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Australia ends support of religious chaplains serving in public schools

Australia may soon lose a beloved component of its public schools – chaplains.

An institution in Australian schools, the national school chaplaincy program provided a trusted, caring and affirming presence in school with time and training to listen and support appropriately, as well as running programs to develop self-esteem, grow peer support, deal with grief and loss and build personal resilience. It provided students with Christian support in an age where most students have little to no Christian influence.

The national program, which was begun by the country’s then Prime Minister, John Howard, in 2006, was a pastoral program that has helped many students across the country. “Chappies” as they are affectionately known, are now in over 3000 school communities around Australia.

The non-political and non-denominational program helped students navigate the many pressures of growing up. It served all students including those of no faith or a faith other than Christianity, something that even secular Australians applauded.

“Today the Labor Government announced a change to the National School Chaplaincy Program that will effectively see the end of school chaplains,” said Australian politician Andrew Hastie.

“Labor’s change will dump the compulsory religious requirement for the program. Thousands of schools will be vulnerable to pressure from radical activists demanding that they dump their chaplains in favour of a secular alternative.

“As our Shadow Education Minister Alan Tudge said today, ‘Of all the issues in schools to deal with, changing the Schools Chaplains Program is surely not the priority.’ I know many of the chaplains in my local schools. They are big-hearted, caring people who love and serve their communities. They do so because they are motivated by their Christian faith and a desire to see our kids prosper.”

According to The Guardian, the new Australian education minister, Jason Clare, confirmed the Albanese government intends to give schools a choice of whether to hire a religious or secular pastoral care worker through the $60m-a-year program.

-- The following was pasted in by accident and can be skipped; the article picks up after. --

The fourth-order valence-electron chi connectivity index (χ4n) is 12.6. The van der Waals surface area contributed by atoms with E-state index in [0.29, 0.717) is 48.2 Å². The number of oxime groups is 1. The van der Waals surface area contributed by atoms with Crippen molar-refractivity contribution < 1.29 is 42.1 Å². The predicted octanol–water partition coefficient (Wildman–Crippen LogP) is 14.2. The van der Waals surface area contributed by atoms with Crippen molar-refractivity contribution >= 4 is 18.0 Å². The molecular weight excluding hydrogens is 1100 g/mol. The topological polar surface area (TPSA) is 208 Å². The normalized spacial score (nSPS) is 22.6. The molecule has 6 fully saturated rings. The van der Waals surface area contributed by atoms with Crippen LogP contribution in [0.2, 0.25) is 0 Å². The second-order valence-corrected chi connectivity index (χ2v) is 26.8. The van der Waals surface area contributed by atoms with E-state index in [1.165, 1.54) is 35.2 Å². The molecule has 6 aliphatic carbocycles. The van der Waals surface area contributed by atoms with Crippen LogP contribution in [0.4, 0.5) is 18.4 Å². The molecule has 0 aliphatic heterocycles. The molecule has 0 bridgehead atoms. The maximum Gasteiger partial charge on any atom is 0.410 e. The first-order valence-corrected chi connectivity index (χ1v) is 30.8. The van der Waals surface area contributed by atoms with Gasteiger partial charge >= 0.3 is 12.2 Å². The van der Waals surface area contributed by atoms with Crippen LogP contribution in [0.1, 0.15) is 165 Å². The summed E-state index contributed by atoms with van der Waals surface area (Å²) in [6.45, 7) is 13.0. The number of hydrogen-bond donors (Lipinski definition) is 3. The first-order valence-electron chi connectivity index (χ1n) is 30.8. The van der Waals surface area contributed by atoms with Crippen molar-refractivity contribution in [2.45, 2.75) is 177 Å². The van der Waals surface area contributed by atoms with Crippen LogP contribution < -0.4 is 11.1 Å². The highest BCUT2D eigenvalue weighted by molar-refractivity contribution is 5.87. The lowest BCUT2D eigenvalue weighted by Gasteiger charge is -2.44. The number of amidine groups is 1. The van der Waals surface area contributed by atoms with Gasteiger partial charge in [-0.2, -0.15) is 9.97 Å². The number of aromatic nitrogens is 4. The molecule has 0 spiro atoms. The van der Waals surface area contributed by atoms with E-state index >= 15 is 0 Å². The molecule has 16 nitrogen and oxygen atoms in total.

Schools are currently required to hire chaplains with an affiliation to a recognized religion. Although the program bans proselytizing, secular groups, the teachers union and whistleblowers have said it gives religion a foothold in schools to recruit students to church groups and speak about religion, if asked.

Supporters of the chaplains say the schools and society have much more to be worried about, rather than a student attending a youth group.

“We are trying to give people a voice, so they can speak into why they think chaplaincy should be retained in schools,” said School Chaplaincy chief executive Peter James for the Australian Capital Territory (ACT). The group has launched a “Save Our School Chaplains” campaign.

“People really care passionately about chaplaincy and they keep expressing their views. We have been blown away by how strong the support is in the ACT.

“We have former students saying they would not have made it through school without my chaplain.”

The campaign was launched this month and an increasing amount of pro-chaplaincy comments are coming in. “At least once a week, and sometimes twice a week, we bundle up the comments people make and we send them to all the politicians in the ACT,” said James, referring to state and federal members.

“Labor seems more interested in satisfying left-wing activists,” Hastie continued. “This move is a betrayal of Australia’s school chaplains, and the many kids that they help and support. We are less than month into the Albanese Labor government. These early calls signal a radical shift to the left.”

Bruce McCourt is a former high school principal. He spoke to local media Canberra in 2019 saying he supported the program.

“Sacking chaplains in schools makes no practical sense,” he stated.

– Metro Voice and wire services